Pedestrian Safety Guide and Countermeasure Selection System
Center crossing islands allow pedestrians to deal with only one direction of traffic at a time, and can be constructed so that crossing pedestrians are forced to the right to view oncoming traffic as they are halfway through the crossing.
Source: pedbikeimages.org - Lyubov Zuyeva (2011)
A crossing island is a median with a refuge area that is intended to help protect pedestrians crossing a multilane road. This countermeasure is sometimes referred to as a pedestrian refuge island. Crossing islands should be considered as a supplement to the crosswalk. They are appropriate at both uncontrolled locations (i.e., where no traffic signals or stop signs exist) and signalized crossings. When installed at a midblock crossing, the island should be supplemented with a marked, high-visibility crosswalk.
The presence of a pedestrian refuge island at a midblock location or intersection allows pedestrians to focus on one direction of traffic at a time as they cross and provides space to wait for an adequate gap in oncoming traffic before finishing the second phase of a crossing. Crossing islands are highly desirable for midblock pedestrian crossings on roads with four or more travel lanes, especially where speed limits are 35 mph or greater and/or where annual average daily traffic (AADT) is 9,000 or higher. They are also a candidate treatment option for uncontrolled pedestrian crossings on 3-lane or 2-lane roads that have high vehicle speeds or volumes.9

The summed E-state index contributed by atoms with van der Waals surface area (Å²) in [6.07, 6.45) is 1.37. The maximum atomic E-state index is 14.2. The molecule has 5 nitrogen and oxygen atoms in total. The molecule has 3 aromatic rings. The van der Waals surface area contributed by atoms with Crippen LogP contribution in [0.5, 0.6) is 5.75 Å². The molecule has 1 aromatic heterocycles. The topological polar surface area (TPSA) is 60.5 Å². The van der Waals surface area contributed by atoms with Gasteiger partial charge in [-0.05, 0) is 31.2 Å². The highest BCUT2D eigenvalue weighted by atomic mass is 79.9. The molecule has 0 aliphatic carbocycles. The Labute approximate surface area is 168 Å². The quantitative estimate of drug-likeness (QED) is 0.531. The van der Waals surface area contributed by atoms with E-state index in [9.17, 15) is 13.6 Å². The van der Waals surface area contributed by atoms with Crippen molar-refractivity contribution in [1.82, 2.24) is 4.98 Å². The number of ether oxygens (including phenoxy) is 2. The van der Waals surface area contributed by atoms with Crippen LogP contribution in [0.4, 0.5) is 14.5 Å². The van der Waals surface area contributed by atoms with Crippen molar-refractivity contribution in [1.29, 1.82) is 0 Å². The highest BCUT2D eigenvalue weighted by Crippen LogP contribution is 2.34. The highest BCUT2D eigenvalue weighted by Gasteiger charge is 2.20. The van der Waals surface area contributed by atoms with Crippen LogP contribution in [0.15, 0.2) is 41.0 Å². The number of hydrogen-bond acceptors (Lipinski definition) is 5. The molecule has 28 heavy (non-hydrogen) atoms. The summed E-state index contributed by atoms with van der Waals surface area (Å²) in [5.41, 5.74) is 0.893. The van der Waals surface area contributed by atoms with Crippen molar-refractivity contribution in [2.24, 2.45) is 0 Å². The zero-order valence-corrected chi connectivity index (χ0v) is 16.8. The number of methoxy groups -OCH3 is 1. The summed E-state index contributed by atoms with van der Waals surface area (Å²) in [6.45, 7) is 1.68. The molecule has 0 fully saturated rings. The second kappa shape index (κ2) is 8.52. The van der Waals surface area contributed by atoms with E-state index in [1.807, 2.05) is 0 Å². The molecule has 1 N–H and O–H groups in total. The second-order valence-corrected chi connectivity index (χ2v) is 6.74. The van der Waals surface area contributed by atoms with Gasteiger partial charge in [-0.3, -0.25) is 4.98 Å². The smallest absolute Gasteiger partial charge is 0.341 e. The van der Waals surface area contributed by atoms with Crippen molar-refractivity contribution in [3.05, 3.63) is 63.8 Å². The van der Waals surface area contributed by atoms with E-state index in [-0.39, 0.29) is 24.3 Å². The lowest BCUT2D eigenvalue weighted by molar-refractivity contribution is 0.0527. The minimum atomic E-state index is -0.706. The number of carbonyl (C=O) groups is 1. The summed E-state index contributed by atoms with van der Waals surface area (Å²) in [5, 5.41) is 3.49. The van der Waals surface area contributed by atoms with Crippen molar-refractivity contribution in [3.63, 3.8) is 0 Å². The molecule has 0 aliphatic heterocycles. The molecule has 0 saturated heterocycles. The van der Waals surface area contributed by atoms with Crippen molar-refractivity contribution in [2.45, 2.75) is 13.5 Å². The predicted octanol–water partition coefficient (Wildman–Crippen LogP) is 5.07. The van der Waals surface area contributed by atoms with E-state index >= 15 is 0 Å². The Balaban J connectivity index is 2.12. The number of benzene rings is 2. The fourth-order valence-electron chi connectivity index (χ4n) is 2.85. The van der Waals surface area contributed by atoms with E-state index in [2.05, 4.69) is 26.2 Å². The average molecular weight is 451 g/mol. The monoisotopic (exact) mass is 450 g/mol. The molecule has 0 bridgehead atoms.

The factors contributing to pedestrian safety include reduced conflicts, reduced vehicle speeds approaching the island (when the approach is designed to influence driver behavior), greater attention called to the pedestrian crossing, opportunities for additional signs in the middle of the road, and reduced exposure time for pedestrians.
Authors and Acknowledgements